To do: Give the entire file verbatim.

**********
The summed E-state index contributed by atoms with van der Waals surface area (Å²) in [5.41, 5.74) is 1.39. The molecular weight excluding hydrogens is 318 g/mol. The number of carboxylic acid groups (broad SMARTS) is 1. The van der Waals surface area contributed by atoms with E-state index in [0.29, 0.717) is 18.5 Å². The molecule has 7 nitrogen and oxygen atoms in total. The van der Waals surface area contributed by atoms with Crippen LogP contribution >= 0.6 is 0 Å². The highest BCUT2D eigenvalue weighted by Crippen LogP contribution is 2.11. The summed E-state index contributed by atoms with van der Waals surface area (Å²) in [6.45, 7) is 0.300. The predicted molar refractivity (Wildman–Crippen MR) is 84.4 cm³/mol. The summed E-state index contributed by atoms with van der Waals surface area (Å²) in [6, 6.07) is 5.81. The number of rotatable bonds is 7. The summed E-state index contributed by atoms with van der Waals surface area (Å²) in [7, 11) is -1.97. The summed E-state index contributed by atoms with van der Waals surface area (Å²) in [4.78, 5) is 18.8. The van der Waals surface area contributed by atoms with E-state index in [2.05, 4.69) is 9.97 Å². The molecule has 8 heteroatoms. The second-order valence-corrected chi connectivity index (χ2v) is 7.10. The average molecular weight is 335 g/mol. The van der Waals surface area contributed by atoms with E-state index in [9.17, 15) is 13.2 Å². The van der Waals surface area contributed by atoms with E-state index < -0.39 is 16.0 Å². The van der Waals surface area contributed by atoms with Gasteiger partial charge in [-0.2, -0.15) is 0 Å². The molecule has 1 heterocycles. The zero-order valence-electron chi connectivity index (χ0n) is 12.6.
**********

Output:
The summed E-state index contributed by atoms with van der Waals surface area (Å²) in [5.41, 5.74) is 1.39. The molecular weight excluding hydrogens is 318 g/mol. The number of carboxylic acid groups (broad SMARTS) is 1. The van der Waals surface area contributed by atoms with E-state index in [0.29, 0.717) is 18.5 Å². The molecule has 7 nitrogen and oxygen atoms in total. The van der Waals surface area contributed by atoms with Crippen LogP contribution >= 0.6 is 0 Å². The highest BCUT2D eigenvalue weighted by Crippen LogP contribution is 2.11. The summed E-state index contributed by atoms with van der Waals surface area (Å²) in [6.45, 7) is 0.300. The predicted molar refractivity (Wildman–Crippen MR) is 84.4 cm³/mol. The summed E-state index contributed by atoms with van der Waals surface area (Å²) in [6, 6.07) is 5.81. The number of rotatable bonds is 7. The summed E-state index contributed by atoms with van der Waals surface area (Å²) in [7, 11) is -1.97. The summed E-state index contributed by atoms with van der Waals surface area (Å²) in [4.78, 5) is 18.8. The van der Waals surface area contributed by atoms with E-state index in [2.05, 4.69) is 9.97 Å². The molecule has 8 heteroatoms. The second-order valence-corrected chi connectivity index (χ2v) is 7.10. The average molecular weight is 335 g/mol. The van der Waals surface area contributed by atoms with E-state index in [9.17, 15) is 13.2 Å². The van der Waals surface area contributed by atoms with E-state index < -0.39 is 16.0 Å². The van der Waals surface area contributed by atoms with Gasteiger partial charge in [-0.2, -0.15) is 0 Å². The molecule has 1 heterocycles. The zero-order valence-electron chi connectivity index (χ0n) is 12.6.